Hardly had Margaret Hodge been appointed minister for children than
some were calling for her to resign. They allege she did not do
enough to respond to allegations of abuse in children’s homes and
the existence of a paedophile ring in the community when she was
leader of Islington Council in the early 1990s. Her detractors
claim that those who believe she should stay have short memories,
and do not have children’s best interests at heart.
It’s true that many have tacitly supported her purely because of
pragmatic fears of losing a minister who has shown signs of
advocating for social care. Fair enough.
But in addition there are precious few individuals or organisations
who were responsible for children’s homes, or for statutory child
protection services in the 1970s, 1980s and early 1990s, who should
not by now have learned the lessons of some dangerous mistakes.
Sooner or later we have to stop pointing fingers and get on with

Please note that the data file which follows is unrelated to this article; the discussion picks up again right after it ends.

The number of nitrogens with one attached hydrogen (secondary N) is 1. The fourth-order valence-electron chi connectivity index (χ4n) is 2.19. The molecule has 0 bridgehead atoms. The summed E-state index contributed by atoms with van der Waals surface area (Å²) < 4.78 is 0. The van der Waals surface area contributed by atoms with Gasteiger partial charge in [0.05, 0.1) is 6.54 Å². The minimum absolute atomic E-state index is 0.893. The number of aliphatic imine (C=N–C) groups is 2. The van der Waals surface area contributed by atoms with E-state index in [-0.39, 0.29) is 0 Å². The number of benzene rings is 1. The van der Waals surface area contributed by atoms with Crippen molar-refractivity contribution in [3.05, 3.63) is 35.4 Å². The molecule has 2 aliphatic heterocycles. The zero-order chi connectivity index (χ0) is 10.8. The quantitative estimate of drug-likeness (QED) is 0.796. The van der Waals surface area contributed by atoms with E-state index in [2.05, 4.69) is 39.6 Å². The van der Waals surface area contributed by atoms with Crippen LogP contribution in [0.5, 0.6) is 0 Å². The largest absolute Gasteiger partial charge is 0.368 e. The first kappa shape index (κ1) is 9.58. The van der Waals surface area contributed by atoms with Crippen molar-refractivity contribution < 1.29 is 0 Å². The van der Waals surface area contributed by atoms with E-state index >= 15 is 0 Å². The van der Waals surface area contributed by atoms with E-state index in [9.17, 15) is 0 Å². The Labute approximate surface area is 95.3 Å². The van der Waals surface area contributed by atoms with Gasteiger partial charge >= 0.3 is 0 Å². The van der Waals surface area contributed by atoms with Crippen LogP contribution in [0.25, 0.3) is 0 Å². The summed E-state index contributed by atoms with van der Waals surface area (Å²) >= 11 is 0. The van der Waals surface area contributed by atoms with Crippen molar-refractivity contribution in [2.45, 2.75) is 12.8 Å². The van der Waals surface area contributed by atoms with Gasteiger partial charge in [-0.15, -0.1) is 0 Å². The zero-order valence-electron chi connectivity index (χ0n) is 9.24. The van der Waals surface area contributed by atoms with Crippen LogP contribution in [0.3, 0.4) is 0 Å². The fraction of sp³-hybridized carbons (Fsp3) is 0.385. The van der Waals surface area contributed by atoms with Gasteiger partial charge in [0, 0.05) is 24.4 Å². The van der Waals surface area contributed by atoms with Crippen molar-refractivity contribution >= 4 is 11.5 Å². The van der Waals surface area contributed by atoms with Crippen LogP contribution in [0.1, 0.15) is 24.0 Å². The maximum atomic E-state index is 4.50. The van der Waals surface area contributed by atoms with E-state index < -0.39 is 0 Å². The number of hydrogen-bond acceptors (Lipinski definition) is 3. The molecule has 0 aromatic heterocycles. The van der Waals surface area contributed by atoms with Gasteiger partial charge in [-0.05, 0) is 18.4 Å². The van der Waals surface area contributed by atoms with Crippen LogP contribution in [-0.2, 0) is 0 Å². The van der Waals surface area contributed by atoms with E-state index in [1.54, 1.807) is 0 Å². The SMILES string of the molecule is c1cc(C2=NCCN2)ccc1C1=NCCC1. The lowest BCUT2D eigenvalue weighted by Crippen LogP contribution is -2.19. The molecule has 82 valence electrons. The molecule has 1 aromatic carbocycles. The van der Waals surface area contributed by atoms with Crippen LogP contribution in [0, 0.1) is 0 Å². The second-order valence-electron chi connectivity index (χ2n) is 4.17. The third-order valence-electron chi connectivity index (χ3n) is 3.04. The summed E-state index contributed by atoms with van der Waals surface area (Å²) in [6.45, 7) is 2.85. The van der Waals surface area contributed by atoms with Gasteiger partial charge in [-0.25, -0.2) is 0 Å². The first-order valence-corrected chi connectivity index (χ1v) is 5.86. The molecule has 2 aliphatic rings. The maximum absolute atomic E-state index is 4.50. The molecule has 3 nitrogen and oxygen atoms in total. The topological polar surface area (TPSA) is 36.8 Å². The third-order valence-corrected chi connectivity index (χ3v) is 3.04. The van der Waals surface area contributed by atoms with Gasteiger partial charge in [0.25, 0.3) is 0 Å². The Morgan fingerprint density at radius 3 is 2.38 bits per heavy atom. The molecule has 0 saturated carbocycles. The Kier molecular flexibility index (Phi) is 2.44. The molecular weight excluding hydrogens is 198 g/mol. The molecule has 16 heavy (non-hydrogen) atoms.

banishing forever the old culture of child care which caused – or
at the very least ignored – the pain of so many.
There is no reason why Margaret Hodge – and Lord Laming, and many
others who have been touched by horrors they perhaps should have
prevented when in positions of authority – should not be part of a
child-centred future for services.
The fact is that those who remember the early 1990s will recall a
series of panics that threatened to overwhelm child protection
practice in many areas. There was no culture of “listen to
children”, and the media – not least Hodge’s nemesis the Evening
Standard – set out to discredit the very concept of believing
children, not to mention social work itself. They hounded Labour
councils such as Islington and prominent local left-wingers such as
Hodge. None of this made for an ideal backdrop for clear
Hodge has accepted responsibility for her role in what went wrong.
That is important given that the “rush to blame” culture both in
the media and within social care often makes people unwilling to
own up to mistakes. It is one reason why many lessons have been
learned so slowly, with tragic consequences. This is not to excuse
the errors Hodge made. But getting rid of Hodge won’t help today’s
children, who need us all to move on.